A Genevan dash ...

Geneva looks unremarkable upon arrival in its main station, perhaps like any other city. Its architecture is block-like and unappealing and gangs hang around on street corners. Rather than appearing a pristine Swiss city, it has the atmosphere of a rough French quartier. It isn't until you approach the shores of Lac Leman, where glamorous waterfront buildings have their name emblazoned in large, upright letters on the rooftops that you realise how wealthy the city is. Where Rolex, Cartier and Chanel sit side-by-side, the city meets the lake and a large jet of water spurts 140 metres into the sky at a speed of 200 kph.

The jet d'eau is perhaps the city's finest attraction. Water taxi services ferry city dwellers across the lake and back, providing tourists excellent photo opportunities. There is a nice little cafe situated on a promenade into the lake at the Bains des Paquis. In the summer it serves as a beach with fenced-off lake swimming; we watched a thunder storm approach over the nearby hilltops while sipping freshly squeezed orange, carrot and ginger juice. We dodged runners in the Geneva Marathon and wound through delightful parks with a plethora of pink and purple flowers. In one was an enchanting sculpture of a pony.

Walking around the Rive Droite, or Geneva's red light district, is astonishingly appealing. We stumbled across a little Moroccan bakery selling traditional sweets: typically an almond paste encased in fried dough. Excellent restaurants at reasonable prices are a feature too. We dined in Al-Amir, a lebanese restaurant on Rue Chaponniere. Fresh houmous as a starter and spicy vegetables with rice made for one of the best meals I have enjoyed out in Switzerland. Having hoped to practise my French, I was disappointed to discover that this is one of those places where locals reply in English, and the latter language seems to be the more commonly spoken.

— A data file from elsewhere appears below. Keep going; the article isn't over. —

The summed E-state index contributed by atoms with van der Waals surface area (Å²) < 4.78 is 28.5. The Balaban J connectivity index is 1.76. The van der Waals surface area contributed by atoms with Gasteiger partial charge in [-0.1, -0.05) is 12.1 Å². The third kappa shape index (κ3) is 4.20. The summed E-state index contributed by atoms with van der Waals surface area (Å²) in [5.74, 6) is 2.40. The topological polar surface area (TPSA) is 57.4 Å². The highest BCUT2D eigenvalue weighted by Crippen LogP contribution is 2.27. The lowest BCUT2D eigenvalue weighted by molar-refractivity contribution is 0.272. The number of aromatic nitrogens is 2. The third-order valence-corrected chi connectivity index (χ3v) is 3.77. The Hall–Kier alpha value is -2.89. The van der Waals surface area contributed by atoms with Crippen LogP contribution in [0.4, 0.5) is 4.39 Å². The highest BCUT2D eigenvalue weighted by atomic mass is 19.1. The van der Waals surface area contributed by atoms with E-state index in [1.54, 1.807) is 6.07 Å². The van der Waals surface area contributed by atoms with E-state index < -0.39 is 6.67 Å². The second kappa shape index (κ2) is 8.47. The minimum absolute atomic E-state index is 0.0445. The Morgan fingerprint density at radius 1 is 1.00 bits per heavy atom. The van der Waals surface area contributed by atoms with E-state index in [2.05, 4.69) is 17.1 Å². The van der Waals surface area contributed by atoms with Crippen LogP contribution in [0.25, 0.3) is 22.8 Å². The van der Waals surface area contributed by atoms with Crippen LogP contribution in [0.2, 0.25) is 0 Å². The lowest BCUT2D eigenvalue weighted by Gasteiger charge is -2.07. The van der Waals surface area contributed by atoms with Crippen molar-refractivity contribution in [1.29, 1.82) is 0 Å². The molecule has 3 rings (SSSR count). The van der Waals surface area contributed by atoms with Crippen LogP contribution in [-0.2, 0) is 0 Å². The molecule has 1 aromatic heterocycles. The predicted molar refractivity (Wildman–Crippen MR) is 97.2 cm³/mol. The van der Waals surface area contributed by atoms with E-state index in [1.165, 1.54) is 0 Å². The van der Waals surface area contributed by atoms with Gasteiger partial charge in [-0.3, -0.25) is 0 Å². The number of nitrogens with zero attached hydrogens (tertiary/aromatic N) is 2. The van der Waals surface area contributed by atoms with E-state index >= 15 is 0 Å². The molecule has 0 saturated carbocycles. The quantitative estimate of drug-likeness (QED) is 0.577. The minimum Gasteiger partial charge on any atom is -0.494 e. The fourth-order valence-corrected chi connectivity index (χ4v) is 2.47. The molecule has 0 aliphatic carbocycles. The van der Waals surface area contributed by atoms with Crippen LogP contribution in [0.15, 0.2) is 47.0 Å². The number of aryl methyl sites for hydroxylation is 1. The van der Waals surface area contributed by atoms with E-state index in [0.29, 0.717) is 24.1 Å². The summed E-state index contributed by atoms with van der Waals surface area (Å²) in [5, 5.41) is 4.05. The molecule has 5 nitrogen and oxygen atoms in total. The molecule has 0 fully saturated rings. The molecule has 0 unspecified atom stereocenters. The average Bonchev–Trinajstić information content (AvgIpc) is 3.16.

People here are unassuming, compared to Zurich or Basel where the city has a distinct identity and a dress-code to accompany it. The old town is a quaint spot with a pretty spire and the usual cobbled streets. The city boasts some important attractions. The United Nations European Headquarters and the International Federation of the Red Cross and Red Crescent Societies, to name just two. The UN building is pompously large and has a driveway lined with the flags of the nations - an impressive sight. Across the road, beside a patio of water jets, is a chair built to remind of the horrors of land mines: it has just three legs, the fourth being shattered.

We stayed over night in Hotel Les Nations, just around the corner. It is a charming business hotel with a homely feel and interesting exhibits on each floor, such as a collection of old irons. Worth a look is its Poya (traditional painting from the region that shows cows journeying to alpine pastures for the summer) which is the largest in the world. Meeting up with Tim's sister and brother-in-law, and seeing how much his little niece Charlotte has grown was a real treat. She is the smiley-est child with the most infectious giggle. Three-hour train journey back to Zurich was a bit of a bore, but revealed a scenic landscape of vineyards and mansions ...
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